Paulson, Bernanke, And FDIC Chairman Make Statement On Financial Markets
Mark Wilson  /  Getty Images file
The task of handling the nuts and bolts to steer the economy out of crisis belongs to whoever succeeds Treasury Secretary Henry Paulson.
By
NBC News
updated 11/5/2008 10:59:25 AM ET 2008-11-05T15:59:25

Now that Sen. Barack Obama has won the presidency, the spotlight will shift quickly to his plan for repairing the damaged economy. And one of his most important decisions will be his choice for treasury secretary, a powerful position that has gained even more importance since Congress approved a $700 billion financial bailout package last month.

The new treasury secretary will occupy an unenviable position -- not since Franklin Roosevelt took office in 1933 has a president inherited an economy in such disastrous shape.

Obama and his economic advisers have agreed that taking measures to stabilize the economy would be his first step in the White House. He has said it is urgent to rebuild the housing market and restore stability to the stock market.

But those are broad talking points. The task of handling the nuts and bolts to steer the economy out of crisis belongs to whoever succeeds Treasury Secretary Henry Paulson.

Paul Light, a professor at New York University's Wagner School of Public Service who studies the presidential appointments process, says the pivotal importance of the treasury secretary's role this year puts enormous pressure on the next president.

"This is likely to be one of the first nominees announced, and it's going to have a major effect on the stock market and markets in general," says Light. "This is one where the market and all the economists out there who are watching will render judgment immediately. We'll know the quality of the appointment just by looking at the market that day."

So who is likely to fill that spot?

Among Obama's senior economic advisers, Robert Rubin's name is often floated as a potential treasury secretary.

Rubin already served in the post under President Clinton and gained firsthand experience on the international scene during the Latin American and Asian financial crises in the 1990s. His stance on the regulation of derivatives could work against him, though.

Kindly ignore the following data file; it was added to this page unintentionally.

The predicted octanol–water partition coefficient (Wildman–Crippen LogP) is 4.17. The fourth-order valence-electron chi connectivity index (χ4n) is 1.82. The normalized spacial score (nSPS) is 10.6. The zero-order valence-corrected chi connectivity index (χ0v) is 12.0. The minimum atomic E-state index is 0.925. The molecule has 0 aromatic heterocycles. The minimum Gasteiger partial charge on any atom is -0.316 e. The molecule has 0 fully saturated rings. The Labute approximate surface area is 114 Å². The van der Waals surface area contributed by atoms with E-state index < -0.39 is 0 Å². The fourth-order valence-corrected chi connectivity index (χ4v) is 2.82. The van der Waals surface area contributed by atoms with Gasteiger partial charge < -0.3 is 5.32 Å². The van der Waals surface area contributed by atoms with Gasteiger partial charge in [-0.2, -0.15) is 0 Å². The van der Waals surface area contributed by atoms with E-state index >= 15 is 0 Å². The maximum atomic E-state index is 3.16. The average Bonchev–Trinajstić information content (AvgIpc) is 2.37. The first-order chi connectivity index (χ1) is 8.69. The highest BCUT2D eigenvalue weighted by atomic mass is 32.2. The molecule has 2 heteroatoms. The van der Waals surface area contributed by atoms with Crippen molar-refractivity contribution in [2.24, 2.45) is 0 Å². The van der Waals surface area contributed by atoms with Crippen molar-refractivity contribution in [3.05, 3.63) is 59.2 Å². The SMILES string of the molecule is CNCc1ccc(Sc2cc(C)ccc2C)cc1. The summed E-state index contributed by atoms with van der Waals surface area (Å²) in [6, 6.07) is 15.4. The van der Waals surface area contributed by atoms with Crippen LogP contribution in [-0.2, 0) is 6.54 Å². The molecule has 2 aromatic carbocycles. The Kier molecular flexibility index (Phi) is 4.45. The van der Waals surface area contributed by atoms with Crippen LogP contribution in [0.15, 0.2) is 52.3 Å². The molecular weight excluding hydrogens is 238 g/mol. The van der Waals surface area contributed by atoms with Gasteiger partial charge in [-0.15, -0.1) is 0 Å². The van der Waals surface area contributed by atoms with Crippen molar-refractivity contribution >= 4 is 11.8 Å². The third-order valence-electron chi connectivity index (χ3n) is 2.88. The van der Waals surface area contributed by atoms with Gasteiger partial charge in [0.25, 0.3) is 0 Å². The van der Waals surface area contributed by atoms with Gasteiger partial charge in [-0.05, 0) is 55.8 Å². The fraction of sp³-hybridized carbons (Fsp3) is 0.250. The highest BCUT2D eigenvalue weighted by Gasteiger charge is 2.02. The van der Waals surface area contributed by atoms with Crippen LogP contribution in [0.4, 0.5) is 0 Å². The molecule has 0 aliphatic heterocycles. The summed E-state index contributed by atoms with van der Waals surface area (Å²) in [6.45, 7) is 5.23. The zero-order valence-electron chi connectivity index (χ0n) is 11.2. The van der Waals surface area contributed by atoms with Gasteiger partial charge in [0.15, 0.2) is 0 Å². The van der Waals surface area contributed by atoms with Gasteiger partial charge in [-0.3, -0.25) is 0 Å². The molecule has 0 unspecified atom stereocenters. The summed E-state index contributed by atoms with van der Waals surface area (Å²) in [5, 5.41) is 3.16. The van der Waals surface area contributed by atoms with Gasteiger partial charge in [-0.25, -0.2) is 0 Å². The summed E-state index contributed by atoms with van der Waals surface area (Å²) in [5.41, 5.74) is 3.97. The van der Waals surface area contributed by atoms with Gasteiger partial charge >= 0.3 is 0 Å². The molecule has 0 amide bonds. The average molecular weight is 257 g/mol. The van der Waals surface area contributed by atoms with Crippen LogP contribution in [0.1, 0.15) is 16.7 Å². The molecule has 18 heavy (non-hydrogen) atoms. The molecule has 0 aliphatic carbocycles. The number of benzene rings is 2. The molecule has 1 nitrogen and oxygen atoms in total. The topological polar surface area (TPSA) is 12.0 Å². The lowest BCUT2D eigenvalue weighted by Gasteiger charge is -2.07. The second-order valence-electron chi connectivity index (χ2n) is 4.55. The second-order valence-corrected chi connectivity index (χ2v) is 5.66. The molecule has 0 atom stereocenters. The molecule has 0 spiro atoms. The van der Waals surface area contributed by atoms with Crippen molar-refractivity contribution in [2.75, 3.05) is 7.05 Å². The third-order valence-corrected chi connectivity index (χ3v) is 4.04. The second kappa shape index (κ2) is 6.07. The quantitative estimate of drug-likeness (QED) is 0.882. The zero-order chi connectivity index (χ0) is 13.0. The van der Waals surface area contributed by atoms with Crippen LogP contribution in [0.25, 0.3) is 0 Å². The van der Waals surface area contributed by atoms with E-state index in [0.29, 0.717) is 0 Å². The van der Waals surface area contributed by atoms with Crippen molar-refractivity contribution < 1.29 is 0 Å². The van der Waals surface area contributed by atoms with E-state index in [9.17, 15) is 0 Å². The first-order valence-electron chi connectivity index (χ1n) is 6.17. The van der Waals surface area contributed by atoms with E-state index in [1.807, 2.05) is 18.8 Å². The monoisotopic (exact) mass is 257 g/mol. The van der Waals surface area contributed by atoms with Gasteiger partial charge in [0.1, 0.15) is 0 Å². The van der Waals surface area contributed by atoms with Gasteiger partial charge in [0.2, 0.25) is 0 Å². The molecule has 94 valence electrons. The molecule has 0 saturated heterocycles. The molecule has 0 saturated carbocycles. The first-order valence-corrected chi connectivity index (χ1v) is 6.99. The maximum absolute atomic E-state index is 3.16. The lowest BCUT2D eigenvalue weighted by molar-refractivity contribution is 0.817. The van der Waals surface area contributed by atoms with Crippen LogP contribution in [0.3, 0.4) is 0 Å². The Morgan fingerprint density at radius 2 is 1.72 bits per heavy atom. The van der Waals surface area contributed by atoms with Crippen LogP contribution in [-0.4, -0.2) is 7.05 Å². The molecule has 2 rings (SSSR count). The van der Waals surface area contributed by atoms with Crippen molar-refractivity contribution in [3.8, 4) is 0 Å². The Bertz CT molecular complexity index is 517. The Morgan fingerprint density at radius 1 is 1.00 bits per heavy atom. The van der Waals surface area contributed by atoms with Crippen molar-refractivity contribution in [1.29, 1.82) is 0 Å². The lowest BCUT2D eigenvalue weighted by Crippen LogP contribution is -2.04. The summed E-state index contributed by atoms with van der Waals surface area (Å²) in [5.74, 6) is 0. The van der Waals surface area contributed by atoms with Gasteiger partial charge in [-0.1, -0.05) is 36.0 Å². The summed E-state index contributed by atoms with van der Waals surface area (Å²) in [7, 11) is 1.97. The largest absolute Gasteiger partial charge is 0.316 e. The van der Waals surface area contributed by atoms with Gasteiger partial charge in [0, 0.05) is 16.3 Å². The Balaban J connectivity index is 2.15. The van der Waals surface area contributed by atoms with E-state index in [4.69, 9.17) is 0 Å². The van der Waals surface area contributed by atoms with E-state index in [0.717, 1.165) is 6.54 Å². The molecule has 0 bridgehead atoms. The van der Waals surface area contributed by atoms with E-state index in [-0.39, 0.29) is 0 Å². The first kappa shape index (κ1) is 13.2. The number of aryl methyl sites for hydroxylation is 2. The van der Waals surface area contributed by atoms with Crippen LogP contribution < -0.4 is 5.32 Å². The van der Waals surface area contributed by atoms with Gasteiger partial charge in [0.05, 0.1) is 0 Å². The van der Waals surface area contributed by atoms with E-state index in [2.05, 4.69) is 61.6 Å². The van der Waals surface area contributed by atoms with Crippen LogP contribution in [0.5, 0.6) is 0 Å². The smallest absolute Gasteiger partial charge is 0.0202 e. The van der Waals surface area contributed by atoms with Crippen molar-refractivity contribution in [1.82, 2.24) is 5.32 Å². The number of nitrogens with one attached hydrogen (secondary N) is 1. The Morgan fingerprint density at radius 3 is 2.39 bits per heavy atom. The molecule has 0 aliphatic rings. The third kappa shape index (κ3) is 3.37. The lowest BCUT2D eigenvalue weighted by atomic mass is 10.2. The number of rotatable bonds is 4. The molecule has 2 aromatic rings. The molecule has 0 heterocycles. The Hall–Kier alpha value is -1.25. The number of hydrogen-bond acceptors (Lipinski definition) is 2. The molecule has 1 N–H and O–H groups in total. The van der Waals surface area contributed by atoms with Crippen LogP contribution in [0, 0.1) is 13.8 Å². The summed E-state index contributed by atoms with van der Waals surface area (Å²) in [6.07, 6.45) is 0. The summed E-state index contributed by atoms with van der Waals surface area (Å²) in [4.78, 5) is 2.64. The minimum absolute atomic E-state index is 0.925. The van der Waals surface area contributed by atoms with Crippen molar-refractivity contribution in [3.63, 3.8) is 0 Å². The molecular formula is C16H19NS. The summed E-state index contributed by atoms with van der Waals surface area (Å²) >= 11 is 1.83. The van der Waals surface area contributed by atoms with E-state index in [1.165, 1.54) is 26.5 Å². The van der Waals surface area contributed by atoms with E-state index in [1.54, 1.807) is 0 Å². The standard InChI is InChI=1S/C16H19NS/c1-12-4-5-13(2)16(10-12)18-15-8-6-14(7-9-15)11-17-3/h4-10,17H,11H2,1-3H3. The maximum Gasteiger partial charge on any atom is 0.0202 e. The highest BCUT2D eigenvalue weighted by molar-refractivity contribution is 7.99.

While in office, Rubin opposed increased regulation of the complex financial products Warren Buffett later called " financial weapons of mass destruction. " That leaves him vulnerable to criticism from those who say derivatives contributed to the crisis that has rocked Wall Street.

Robert Kuttner, co-editor of The American Prospect and author of "Obama's Challenge: America's Economic Crisis," supports Obama but thinks the Rubin choice would be a poor one. He says Rubin is "tainted" as a "champion of deregulation."

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"I think anybody who worked hand in glove with Wall Street, or on Wall Street during the past 15 years is almost disqualified. They were part of the problem," says Kuttner. "If you want to restore confidence on the part of the general public you need somebody who comes to the job with clean hands."

Rubin's protégé
That logic would also disqualify Lawrence Summers, another Obama adviser, Rubin's protégé and successor as treasury secretary. Despite Summers' impressive on-the-job credentials, controversy surrounding his forced resignation as president of Harvard University could also create turmoil when stability is the goal.

"He comes with a fair amount of baggage," says Light. "I think Larry Summers was a good treasury secretary, but I don't think his nomination would be widely acclaimed -- in fact I think it would generate some upset in certain communities."

Image: Former U.S. Federal Reserve Chairman Paul Volcker
Tim Chong  /  Reuters file
Former Fed Chairman Paul Volcker, 81, was mentioned by Barack Obama in the final presidential debate.

Paul Volcker
Looking beyond the deep bench of economic advisers on his team, Obama recently mentioned former Federal Reserve Chairman Paul Volcker by name. At the Oct. 15 presidential debate at Hofstra University , Obama responded to questions about his associations.